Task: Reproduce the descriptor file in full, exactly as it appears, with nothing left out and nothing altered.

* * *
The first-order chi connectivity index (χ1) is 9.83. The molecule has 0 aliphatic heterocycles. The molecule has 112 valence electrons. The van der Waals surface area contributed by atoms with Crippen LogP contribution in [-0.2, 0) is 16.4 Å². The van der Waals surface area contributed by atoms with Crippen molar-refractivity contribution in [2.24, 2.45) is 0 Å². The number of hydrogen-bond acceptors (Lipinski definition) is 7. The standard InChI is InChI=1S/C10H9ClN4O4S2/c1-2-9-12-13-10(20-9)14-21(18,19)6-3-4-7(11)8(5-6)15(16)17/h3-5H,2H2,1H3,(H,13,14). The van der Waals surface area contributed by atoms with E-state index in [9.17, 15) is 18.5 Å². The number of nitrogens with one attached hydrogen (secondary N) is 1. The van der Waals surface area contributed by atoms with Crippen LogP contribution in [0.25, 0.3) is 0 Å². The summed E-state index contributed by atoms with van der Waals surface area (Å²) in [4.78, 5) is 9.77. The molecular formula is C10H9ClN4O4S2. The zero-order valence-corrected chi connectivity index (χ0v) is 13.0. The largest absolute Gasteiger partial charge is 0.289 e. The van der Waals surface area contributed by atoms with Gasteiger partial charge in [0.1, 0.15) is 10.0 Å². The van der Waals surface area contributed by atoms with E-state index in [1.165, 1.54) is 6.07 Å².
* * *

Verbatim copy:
The first-order chi connectivity index (χ1) is 9.83. The molecule has 0 aliphatic heterocycles. The molecule has 112 valence electrons. The van der Waals surface area contributed by atoms with Crippen LogP contribution in [-0.2, 0) is 16.4 Å². The van der Waals surface area contributed by atoms with Crippen molar-refractivity contribution in [2.24, 2.45) is 0 Å². The number of hydrogen-bond acceptors (Lipinski definition) is 7. The standard InChI is InChI=1S/C10H9ClN4O4S2/c1-2-9-12-13-10(20-9)14-21(18,19)6-3-4-7(11)8(5-6)15(16)17/h3-5H,2H2,1H3,(H,13,14). The van der Waals surface area contributed by atoms with E-state index in [9.17, 15) is 18.5 Å². The number of nitrogens with one attached hydrogen (secondary N) is 1. The van der Waals surface area contributed by atoms with Crippen LogP contribution in [0.25, 0.3) is 0 Å². The summed E-state index contributed by atoms with van der Waals surface area (Å²) in [4.78, 5) is 9.77. The molecular formula is C10H9ClN4O4S2. The zero-order valence-corrected chi connectivity index (χ0v) is 13.0. The largest absolute Gasteiger partial charge is 0.289 e. The van der Waals surface area contributed by atoms with Gasteiger partial charge in [0.1, 0.15) is 10.0 Å². The van der Waals surface area contributed by atoms with E-state index in [1.165, 1.54) is 6.07 Å².